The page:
Alone and by hisself, the Mayor dropped to his knees and prayed a little pray, then ended up pleading and cajoling and begging real real hard. “Please, God, don’t let me screw up.” Of course, that has been every presidential candidate’s prayer since George Washington showed his teeth on television. They always screw up.

Before P F knew it, lickety split the train was pulling into Convention City Station. There were party colors everywhere. There were ticker tape parades. There were cheerleaders.

The Delegates stepped off the train and into a parade, all fine and dandy in their monkey suits and top hats for the male persuasion and white gowns and tiaras for the women folk. They walked into the Convention Center, the cheering crowds cheering, the exciting music musiking. It was going to be a wing ding daddy of a time.

There was just one little thing that kept the whole darn event from being the best darn political convention since God let the animals out in the Garden of Eden. The Do Naughties did not have a Presidential Candidate.

Next Wednesday there’ll be a hot time in the old town.

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Damn that Rachmaninov. Especially on Thursdays

Noel Coward’s “Brief Encounters”, directed by David Lean.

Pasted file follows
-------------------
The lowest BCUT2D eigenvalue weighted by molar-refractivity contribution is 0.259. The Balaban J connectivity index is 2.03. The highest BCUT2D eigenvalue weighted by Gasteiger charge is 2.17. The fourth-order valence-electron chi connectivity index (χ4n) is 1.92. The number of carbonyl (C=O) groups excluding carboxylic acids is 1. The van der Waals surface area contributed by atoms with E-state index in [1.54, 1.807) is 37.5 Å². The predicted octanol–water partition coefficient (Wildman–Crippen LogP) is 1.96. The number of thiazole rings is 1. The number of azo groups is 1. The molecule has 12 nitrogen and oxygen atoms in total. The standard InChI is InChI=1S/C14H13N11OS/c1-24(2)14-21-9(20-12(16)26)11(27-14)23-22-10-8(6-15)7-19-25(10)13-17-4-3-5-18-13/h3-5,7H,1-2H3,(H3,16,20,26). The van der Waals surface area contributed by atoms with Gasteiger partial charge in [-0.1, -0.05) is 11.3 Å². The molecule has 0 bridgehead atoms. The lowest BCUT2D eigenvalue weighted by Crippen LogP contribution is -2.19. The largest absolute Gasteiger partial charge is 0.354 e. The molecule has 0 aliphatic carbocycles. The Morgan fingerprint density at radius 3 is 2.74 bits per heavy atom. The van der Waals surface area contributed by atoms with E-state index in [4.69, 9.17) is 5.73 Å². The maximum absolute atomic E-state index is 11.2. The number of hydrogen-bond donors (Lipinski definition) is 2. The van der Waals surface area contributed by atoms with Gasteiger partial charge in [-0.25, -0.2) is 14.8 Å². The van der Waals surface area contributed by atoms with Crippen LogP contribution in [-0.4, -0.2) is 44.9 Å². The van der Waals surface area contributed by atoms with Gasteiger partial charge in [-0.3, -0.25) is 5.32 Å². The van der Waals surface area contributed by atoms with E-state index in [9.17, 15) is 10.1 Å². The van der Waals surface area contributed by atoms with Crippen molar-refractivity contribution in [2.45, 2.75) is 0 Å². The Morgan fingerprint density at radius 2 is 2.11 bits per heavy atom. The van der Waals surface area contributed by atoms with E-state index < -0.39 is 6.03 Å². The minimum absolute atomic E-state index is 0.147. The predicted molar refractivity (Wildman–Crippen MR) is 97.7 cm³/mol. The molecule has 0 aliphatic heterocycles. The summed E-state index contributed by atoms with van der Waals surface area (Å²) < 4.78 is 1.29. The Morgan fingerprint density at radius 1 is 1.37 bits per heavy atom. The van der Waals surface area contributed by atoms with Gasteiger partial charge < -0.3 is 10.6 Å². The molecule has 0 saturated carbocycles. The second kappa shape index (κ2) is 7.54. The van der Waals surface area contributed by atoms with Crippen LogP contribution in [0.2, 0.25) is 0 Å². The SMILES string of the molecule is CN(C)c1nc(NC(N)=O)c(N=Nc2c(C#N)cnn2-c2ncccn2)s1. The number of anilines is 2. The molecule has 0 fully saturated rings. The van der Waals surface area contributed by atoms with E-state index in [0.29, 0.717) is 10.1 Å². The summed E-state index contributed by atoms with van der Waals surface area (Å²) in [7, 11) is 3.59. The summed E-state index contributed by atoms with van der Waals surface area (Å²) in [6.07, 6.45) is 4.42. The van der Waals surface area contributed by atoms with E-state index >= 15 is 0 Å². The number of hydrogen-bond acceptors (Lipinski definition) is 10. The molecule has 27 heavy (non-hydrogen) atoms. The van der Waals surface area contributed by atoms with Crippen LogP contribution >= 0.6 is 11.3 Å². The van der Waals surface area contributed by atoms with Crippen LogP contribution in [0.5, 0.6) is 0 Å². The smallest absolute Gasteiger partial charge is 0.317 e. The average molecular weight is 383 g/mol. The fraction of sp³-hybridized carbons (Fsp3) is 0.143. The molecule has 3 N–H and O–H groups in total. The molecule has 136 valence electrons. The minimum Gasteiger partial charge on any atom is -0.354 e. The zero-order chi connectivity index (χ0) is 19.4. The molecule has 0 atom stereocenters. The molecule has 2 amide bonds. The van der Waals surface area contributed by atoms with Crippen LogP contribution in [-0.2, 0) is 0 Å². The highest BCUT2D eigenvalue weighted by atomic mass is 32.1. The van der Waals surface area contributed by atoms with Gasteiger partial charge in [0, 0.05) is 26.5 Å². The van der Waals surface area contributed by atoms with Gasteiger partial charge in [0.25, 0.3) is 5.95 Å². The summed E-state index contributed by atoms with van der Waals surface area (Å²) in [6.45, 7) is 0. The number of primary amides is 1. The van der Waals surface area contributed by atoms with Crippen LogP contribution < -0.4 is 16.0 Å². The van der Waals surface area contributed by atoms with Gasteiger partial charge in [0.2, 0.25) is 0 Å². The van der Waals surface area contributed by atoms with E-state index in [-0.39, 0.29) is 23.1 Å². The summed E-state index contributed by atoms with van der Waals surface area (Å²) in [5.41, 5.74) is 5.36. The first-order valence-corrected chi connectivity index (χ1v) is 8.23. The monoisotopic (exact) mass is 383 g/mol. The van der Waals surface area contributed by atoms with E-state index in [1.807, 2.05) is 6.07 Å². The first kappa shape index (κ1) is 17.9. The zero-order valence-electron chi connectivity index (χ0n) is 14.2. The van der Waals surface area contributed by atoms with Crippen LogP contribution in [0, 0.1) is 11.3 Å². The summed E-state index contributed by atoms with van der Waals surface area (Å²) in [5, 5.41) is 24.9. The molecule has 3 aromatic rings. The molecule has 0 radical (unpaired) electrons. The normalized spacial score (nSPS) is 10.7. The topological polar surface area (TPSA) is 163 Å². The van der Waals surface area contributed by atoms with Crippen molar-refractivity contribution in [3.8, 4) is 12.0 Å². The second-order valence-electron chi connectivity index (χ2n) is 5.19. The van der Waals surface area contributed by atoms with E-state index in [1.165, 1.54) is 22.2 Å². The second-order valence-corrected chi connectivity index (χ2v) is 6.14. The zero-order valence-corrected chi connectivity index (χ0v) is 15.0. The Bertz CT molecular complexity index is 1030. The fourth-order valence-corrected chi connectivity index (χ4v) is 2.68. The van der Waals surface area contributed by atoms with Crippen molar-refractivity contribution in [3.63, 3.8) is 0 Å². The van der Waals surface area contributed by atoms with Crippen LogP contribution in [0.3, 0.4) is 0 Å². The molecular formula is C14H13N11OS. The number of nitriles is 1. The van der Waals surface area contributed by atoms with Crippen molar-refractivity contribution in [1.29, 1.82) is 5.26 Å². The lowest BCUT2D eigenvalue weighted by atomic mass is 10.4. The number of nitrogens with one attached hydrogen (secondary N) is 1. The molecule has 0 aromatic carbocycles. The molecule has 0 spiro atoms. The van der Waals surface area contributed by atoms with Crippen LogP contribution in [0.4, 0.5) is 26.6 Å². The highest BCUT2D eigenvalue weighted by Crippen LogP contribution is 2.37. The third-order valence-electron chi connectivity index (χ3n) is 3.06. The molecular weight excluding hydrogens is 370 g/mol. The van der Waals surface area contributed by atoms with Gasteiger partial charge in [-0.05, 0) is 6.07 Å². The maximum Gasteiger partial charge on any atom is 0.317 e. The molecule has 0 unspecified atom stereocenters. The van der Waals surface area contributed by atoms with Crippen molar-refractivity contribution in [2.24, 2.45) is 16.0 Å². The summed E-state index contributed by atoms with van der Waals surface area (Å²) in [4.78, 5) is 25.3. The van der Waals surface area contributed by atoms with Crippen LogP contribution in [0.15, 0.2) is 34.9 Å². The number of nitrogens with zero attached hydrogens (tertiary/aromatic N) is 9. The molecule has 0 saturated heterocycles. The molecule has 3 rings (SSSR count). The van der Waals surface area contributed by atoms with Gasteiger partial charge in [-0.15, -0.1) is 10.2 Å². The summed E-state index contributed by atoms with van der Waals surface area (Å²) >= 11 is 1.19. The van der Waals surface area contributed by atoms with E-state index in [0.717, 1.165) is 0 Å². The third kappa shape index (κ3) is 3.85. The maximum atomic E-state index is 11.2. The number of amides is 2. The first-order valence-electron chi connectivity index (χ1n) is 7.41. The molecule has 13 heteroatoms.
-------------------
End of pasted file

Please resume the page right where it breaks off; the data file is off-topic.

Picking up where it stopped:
How a brief encounter can change a life, especially if it’s Thursday and Rachmaninov’s Piano Concerto # 2 is playing on the soundtrack. It’s in a train station where Alec and Laura meet. She has something in her eye and he gets it out. Of course that is what a doctor would do, and since he is a doctor, he does just that. He is a general practitioner come to Milford for a day of work at the hospital and she is a housewife come to town for some shopping and a movie. It is a Thursday and she’s happily married until he tells her, “You can never be dull.”

For several Thursdays they meet in passing. Then suddenly one Thursday the doctor and the housewife, happily married, are having way too much fun as they set off for the movies. On the way back to the train station, he slips his hand around her arm. Then it is tea as they wait for their respective trains. He talks about his desire to make the world a better place. Then there’s that damned Rachmaninov and you know there’s unhappiness in store for her. And possibly him.